Report on Soufriere Hills (United Kingdom) — 9 January-15 January 2002
Smithsonian / US Geological Survey Weekly Volcanic Activity Report, 9 January-15 January 2002
Managing Editor: Gari Mayberry
Please cite this report as:
Global Volcanism Program, 2002. Report on Soufriere Hills (United Kingdom). In: Mayberry, G (ed.), Weekly Volcanic Activity Report, 9 January-15 January 2002. Smithsonian Institution and US Geological Survey.
16.72°N, 62.18°W; summit elev. 915 m
All times are local (unless otherwise noted)
During 4-11 January volcanic activity remained high at Soufrière Hills. Observations on 10 January revealed that the summit region had increased in volume considerably over the past several weeks and that the lava dome was broad with several spines sticking out from it. The highest spine reached 1,015 m a.s.l. on the 12th. The western side of the zone appeared to be inactive. A large extrusion lobe was active on the upper E flank of the dome, just below the summit. The E flank of the dome was very active, producing numerous rockfalls and pyroclastic flows. On 5 January a series of pyroclastic flows traveled down the Tar River Valley to the sea. This event was accompanied by vigorous venting of ash from the summit, producing a pulsating ash-laden plume that drifted to the W. Seismicity remained at a similar level in comparison to the previous week. SO2 and HCl emissions were high; 898 and 1,122 metric tons of SO2 were measured on 1 and 10 January, respectively. Low-level ash emissions occurred throughout the week.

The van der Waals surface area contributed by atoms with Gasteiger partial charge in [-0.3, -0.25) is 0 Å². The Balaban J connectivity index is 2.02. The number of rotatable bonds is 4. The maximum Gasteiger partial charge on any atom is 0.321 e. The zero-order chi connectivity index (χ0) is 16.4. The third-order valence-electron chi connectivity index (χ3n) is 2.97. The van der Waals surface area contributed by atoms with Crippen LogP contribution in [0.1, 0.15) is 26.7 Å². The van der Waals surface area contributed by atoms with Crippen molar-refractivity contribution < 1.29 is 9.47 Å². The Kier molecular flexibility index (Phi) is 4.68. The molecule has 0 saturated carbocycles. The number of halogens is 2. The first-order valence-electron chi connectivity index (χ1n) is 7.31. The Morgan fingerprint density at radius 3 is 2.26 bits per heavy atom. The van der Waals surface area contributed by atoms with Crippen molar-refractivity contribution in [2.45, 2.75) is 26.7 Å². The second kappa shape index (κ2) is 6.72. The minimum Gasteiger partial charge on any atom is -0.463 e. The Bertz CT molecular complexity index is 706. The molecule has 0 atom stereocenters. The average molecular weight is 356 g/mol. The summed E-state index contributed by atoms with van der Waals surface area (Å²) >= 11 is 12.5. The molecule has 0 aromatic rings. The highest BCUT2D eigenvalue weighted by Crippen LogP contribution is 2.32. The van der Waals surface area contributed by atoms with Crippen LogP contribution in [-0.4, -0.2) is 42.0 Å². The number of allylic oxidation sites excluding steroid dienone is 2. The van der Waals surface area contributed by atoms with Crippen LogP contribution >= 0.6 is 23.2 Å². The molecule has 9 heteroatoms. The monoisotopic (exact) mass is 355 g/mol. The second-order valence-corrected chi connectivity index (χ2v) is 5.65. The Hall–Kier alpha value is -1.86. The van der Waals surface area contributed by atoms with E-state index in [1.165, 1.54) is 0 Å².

Geologic Background. The complex, dominantly andesitic Soufrière Hills volcano occupies the southern half of the island of Montserrat. The summit area consists primarily of a series of lava domes emplaced along an ESE-trending zone. The volcano is flanked by Pleistocene complexes to the north and south. English's Crater, a 1-km-wide crater breached widely to the east by edifice collapse, was formed about 2000 years ago as a result of the youngest of several collapse events producing submarine debris-avalanche deposits. Block-and-ash flow and surge deposits associated with dome growth predominate in flank deposits, including those from an eruption that likely preceded the 1632 CE settlement of the island, allowing cultivation on recently devegetated land to near the summit. Non-eruptive seismic swarms occurred at 30-year intervals in the 20th century, but no historical eruptions were recorded until 1995. Long-term small-to-moderate ash eruptions beginning in that year were later accompanied by lava-dome growth and pyroclastic flows that forced evacuation of the southern half of the island and ultimately destroyed the capital city of Plymouth, causing major social and economic disruption.